17 May 2009
Friday/May/22 2009 Filed in: TV Commercials
Why Even Think About Puffery?
The new Kia Soul doesn't have the documented solid performance of Honda Accord, the fuel efficiency of a Toyota Prius or the fine styling lines of a Lexus Sedan.
It's cheap and Gen Y tech savvy. Think of it as an iPod that can get you where you want to go.
The current marketing campaign reflects a smart and clever sense of humor. It gets good marks from us here at Apocalypzia.
Flashdance / Maniac
Last year, Kia also appealed to our sense of humor rather than make promises about the quality or performance of their cars. It's the attention to detail that makes Kia's Flashdance spoof work.
Tuesday/May/19 2009 Filed in: Entertainment / Media
Boop .... Boop ... Boop ... ... ... Boop
Videogames started out as something you plugged into your television to play. Who would have thought that one day they might replace television altogether?
Way back in 1975, Atari's Pong, like some alien pod from the future, was a r-e-a-l-l-y slow game of table tennis played with flecks of moving light booping against each other on your TV screen.
Pong was the ridiculously simple vanguard of a Tekwar-type revolution that took the world by storm. Pinkgodzilla.com reports that, with Sears as its distribution arm, over 150,000 Pong units were sold during the 1975 Christmas season alone.
Evolution ... Revolution
Somethingawful.com reports seven generations of videogame development, morphing and evolving bit-by-bit from the Pong games of yesterday to the high-def, three-dimensional, riff-screamin' Wii-driven Rock Band's of today.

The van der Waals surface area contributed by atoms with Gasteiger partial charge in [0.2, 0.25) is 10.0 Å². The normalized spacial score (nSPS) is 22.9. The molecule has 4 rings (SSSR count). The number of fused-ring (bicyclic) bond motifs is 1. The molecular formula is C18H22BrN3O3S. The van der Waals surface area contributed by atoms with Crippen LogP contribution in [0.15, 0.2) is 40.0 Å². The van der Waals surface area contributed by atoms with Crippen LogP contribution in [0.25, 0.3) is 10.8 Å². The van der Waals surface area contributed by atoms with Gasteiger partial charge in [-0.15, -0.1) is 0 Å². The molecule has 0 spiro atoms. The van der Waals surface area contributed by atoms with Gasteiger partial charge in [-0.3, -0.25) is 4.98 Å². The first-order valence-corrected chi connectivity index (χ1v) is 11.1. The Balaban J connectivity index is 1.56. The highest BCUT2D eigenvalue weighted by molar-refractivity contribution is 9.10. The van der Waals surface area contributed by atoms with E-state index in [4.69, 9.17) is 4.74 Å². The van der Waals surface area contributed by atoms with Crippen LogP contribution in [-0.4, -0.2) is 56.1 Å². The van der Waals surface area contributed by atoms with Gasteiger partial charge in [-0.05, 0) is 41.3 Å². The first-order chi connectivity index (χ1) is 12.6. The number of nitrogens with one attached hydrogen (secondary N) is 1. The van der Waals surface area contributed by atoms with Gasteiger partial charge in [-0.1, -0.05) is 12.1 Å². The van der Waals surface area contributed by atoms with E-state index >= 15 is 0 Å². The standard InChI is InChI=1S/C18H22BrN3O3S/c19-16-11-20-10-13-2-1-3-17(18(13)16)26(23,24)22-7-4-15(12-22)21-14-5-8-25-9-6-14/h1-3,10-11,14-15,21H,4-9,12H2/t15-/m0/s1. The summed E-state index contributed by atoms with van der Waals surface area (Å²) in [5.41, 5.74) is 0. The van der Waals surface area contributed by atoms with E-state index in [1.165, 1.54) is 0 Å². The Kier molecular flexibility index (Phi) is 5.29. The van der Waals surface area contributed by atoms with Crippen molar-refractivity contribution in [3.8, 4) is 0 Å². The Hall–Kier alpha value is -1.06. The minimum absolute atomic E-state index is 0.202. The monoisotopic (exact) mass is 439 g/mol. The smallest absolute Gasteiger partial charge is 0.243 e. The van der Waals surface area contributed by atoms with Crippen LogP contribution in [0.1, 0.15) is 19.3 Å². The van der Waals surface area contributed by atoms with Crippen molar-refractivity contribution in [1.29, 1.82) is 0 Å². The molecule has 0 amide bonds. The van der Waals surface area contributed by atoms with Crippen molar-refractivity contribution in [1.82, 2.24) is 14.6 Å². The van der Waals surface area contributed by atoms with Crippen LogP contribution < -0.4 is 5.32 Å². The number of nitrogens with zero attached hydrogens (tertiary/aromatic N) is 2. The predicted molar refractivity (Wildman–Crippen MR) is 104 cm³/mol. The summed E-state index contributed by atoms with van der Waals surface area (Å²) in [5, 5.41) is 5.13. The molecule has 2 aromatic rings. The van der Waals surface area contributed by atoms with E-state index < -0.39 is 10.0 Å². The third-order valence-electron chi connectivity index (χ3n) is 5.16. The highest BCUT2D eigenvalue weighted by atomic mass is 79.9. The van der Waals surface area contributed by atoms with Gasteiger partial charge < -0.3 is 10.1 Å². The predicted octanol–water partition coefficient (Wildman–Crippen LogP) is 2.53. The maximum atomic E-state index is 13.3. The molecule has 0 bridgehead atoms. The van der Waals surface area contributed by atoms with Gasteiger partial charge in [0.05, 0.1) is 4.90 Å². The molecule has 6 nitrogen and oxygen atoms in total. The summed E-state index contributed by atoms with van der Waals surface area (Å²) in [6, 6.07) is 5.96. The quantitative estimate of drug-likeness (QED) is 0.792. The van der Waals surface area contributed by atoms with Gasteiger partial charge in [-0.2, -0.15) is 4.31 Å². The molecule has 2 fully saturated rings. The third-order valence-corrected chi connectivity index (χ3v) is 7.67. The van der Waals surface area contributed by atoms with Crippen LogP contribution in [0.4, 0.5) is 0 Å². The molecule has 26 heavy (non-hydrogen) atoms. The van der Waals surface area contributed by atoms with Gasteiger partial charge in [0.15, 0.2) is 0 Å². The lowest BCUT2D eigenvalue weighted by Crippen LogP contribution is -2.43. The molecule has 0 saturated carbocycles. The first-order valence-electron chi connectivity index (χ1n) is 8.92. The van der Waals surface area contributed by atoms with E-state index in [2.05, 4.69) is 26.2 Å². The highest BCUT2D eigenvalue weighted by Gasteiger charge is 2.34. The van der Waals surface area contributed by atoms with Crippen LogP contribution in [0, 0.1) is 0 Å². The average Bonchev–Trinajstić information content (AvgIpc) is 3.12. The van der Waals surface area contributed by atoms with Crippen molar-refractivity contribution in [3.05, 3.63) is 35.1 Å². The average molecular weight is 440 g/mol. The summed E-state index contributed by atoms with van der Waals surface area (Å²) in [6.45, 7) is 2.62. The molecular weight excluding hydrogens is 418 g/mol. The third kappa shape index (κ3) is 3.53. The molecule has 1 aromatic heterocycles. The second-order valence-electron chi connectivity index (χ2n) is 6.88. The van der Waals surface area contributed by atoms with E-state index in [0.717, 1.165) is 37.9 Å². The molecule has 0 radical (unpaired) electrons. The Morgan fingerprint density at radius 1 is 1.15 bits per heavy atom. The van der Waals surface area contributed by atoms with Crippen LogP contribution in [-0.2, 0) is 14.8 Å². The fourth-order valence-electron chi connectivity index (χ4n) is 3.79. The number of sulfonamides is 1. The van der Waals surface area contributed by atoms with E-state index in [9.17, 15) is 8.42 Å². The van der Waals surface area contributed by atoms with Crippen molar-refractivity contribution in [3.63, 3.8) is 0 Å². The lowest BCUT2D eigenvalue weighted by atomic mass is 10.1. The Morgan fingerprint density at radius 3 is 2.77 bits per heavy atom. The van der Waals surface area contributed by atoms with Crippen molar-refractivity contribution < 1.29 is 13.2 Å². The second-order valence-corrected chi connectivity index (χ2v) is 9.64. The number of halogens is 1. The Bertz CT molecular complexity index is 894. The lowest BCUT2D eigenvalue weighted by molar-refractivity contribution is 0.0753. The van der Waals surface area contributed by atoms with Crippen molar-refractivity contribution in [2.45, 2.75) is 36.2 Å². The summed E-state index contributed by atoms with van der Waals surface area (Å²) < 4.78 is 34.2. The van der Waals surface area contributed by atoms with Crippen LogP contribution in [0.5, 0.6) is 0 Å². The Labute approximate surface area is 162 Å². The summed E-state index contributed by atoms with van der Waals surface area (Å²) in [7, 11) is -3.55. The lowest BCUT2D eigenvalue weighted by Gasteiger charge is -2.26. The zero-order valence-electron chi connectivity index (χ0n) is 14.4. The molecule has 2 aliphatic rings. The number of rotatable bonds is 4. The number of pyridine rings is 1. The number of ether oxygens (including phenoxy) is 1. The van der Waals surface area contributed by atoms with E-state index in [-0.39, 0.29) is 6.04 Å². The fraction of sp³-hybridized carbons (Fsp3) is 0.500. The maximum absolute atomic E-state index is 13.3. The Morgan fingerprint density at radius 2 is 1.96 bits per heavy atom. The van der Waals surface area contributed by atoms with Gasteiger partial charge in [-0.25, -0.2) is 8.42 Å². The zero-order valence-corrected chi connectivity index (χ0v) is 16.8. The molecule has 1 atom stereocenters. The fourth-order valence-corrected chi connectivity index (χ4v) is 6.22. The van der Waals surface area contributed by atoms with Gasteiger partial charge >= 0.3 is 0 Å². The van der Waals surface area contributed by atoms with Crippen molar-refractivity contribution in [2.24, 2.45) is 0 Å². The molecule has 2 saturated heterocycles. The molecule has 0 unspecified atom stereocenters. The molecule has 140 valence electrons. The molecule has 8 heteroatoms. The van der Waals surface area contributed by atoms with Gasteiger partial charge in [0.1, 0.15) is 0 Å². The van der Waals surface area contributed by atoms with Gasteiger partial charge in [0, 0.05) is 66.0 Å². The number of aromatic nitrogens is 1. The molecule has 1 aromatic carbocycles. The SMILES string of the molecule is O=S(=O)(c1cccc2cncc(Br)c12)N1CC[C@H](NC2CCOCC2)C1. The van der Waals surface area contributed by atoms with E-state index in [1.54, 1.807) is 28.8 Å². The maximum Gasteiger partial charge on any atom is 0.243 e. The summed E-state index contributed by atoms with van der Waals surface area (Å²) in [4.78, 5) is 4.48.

But all of that has a lot to do with plugging some game into your television. What about the games that are actually taking the place of television?
Online social games are seen by some as a recession-resistant anomaly during the current economic apocalypse. BusinessWeek reports that the number of players around the globe jumped from 50 million to 250 million in the last year.
And Amuso, launched out of Barcelona in the fall of 2008, is helping to change the game.
Unlike the online version of Texas Hold 'Em, Amuso is more like a genuine TV game show, allowing you to play for points or, if you're ready for the challenge, real cash and prizes.
For fans of Amuso, who needs Jeopardy or Wheel of Fortune? And who needs to plug (Air) Guitar Hero into the TV?
And if you're really enterprising, Amuso claims to allow you to channel your inner Goodson and Todman and create your own online games for fun and profit.
Who knows? Maybe you can create an American Idol-type juggernaut online. It could happen.
Come on Down!
Are you playing Amuso or one of the other social games out there? Share your experiences with others here at Apocalypzia.
Monday/May/18 2009 Filed in: Philosophy / World View
Back in 1948, George Orwell warned of a frightening scenario 36 years in the future when government-installed TV cameras would spy on our every move. And when the fateful year finally arrived, Apple assured us that because of the newborn Macintosh computer, 1984 wouldn't be like 1984...
That was then, this is now.
Sweet Home Chicago has already announced an ambitious project to put traffic cams on every city street corner to auto-ticket red-light runners and speeders. Now they've proposed the clever -- or should that be lucrative -- idea of using those cams to identify and fine uninsured motorists. Chicago thinks this effort alone will wipe out the city's deficit.
Not happening, in your town yet? Stay tuned.
Big Brother is watching, all right...
BTW, have you read this book?
We haven't but it claims to shed light on the growing intrusion of government watching. If you read it, let Apocalypzia know what you think about it.